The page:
A Very Personal Reason To Go Gluten-Free

Those of you who read here regularly, or listen to the podcast , may know that back in the late winter I was diagnosed -- at the age of 52 -- with ADHD. I in no way doubt the diagnosis; I'm a textbook case. That one bit of knowledge made a whole lot of other pieces of information fall into place -- or as I've been saying, "Suddenly my whole damn life makes sense."

I have a number of co-morbidities of ADHD -- health problems commonly associated with it -- including Seasonal Affective Disorder and Delayed Sleep Phase Syndrome, a sleep disorder. Food addiction and obesity are also more common in those of us with ADHD, so my past history of stealing from my parents to support a rampant sugar addiction isn't surprising.

But a while back, I learned of a comorbidity of ADHD that scares the ever-living crap out of me: Lewy Body Dementia. What is Lewy Body Dementia? It's a form of dementia that combines the fun of Alzheimer's with the thrills of Parkinson's, plus lots of vivid visual hallucinations, just for the entertainment value. Turns out LBD is a lot more common than doctors realized till recently, because it is often mis-diagnosed as either Parkinson's or Alzheimer's. No one's exactly sure what the rate in the general population is, which sucks, because that's a bit of info I could use, since I have read that AHDH puts me at triple the risk of the general population. If the overall rate is, as some say, only 0.5%, then my risk is 1.5%, not so scary. If the overall rate is 5%, as some estimate, then my risk is 15%, a whole lot more frightening.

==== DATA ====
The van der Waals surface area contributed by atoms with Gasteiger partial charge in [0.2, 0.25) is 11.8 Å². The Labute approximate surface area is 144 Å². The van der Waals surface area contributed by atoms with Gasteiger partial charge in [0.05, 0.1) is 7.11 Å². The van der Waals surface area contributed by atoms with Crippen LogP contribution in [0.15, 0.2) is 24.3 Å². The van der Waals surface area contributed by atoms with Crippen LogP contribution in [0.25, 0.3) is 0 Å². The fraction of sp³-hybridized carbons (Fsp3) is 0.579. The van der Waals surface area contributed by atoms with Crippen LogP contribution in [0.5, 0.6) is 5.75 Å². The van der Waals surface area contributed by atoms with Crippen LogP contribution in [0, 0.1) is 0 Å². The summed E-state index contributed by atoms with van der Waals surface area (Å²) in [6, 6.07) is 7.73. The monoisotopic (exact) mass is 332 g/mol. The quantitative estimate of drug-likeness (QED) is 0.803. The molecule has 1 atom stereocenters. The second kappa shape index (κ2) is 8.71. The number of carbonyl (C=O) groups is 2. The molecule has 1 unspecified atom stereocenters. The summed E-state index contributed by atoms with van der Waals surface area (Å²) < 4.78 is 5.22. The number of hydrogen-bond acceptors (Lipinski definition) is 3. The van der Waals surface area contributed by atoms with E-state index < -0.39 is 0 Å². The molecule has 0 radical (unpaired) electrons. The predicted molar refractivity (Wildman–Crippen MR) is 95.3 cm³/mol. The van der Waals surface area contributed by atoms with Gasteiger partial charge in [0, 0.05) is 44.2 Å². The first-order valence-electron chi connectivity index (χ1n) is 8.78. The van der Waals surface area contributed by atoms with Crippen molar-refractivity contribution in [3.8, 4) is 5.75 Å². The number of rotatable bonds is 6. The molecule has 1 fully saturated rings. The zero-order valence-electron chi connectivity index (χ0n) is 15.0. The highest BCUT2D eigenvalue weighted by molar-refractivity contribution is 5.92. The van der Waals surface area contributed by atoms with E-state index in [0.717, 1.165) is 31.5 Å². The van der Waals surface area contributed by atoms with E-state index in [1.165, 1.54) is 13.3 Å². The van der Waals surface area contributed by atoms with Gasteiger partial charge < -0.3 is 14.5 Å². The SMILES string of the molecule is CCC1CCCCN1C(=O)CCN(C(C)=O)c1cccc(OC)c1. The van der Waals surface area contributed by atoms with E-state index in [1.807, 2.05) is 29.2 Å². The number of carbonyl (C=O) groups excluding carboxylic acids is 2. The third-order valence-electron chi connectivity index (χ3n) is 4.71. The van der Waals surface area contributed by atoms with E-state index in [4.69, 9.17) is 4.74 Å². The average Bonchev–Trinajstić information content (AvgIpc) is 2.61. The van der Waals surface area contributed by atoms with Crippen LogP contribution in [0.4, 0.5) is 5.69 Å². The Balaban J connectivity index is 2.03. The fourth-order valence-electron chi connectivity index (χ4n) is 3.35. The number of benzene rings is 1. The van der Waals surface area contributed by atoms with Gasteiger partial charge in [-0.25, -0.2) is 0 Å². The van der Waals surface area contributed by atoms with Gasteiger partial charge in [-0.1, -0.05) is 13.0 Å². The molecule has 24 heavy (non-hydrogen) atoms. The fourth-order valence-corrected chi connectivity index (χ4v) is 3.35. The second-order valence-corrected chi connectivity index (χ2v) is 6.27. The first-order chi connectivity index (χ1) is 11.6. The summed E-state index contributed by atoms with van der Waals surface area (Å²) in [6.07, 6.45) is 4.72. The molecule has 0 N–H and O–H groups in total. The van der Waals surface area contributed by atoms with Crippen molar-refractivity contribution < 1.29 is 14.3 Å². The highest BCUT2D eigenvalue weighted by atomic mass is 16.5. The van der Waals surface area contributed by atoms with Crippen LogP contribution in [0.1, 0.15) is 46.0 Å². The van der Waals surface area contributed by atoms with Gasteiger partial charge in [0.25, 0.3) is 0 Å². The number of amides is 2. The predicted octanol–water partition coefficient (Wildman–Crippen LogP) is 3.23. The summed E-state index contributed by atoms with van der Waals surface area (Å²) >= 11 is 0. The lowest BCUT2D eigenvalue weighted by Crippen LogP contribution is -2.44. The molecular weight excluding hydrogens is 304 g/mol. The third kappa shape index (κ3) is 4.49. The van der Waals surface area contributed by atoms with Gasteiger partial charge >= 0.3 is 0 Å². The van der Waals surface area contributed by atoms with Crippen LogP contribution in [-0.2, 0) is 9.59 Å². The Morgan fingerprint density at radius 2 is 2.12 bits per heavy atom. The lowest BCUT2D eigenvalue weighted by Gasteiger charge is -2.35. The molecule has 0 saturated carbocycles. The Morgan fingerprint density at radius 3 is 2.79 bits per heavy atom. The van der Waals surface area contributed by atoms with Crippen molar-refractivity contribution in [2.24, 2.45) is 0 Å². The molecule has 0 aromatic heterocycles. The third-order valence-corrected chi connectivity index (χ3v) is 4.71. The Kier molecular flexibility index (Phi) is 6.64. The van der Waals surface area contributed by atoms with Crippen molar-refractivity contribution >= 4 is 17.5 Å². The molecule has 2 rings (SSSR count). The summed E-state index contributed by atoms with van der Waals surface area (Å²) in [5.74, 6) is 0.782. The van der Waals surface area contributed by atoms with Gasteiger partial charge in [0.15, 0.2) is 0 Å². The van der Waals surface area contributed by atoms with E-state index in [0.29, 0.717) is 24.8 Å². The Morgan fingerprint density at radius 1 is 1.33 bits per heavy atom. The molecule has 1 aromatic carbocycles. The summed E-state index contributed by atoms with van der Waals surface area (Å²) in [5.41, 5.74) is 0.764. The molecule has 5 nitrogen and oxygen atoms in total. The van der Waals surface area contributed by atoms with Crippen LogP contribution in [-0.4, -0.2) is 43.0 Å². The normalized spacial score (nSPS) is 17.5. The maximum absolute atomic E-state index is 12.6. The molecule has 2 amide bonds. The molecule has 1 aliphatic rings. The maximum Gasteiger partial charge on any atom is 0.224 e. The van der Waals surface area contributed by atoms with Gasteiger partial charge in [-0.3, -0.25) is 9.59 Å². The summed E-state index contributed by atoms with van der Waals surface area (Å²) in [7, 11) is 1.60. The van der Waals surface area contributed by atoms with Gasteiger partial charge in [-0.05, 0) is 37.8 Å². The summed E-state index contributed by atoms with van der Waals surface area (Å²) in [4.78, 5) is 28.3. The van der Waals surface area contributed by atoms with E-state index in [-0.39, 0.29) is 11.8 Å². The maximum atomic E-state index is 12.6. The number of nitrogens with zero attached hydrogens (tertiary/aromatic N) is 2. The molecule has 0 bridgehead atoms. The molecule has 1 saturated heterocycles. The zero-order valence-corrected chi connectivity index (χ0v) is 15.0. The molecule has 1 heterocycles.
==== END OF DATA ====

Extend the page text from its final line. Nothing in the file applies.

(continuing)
But it occurs to me, having read Wheat Belly, that gluten sensitivity is linked to both dementia and ataxia -- the sort of coordination problems common to Parkinson's. Further, while wheat doesn't seem to be the cause of ADHD (the two front runners appear to be heredity and maternal iodine deficiency), foregoing wheat does seem to help calm the symptoms.

Knowing this, it does not seem like a big leap to the hope that avoiding wheat and gluten may, at least to some degree, reduce my risk of winding up in a locked door ward. I watched my brilliant and spirited mother die slowly of dementia. If there is any chance that avoiding gluten can prevent anything resembling that end, it is a very small price to pay.

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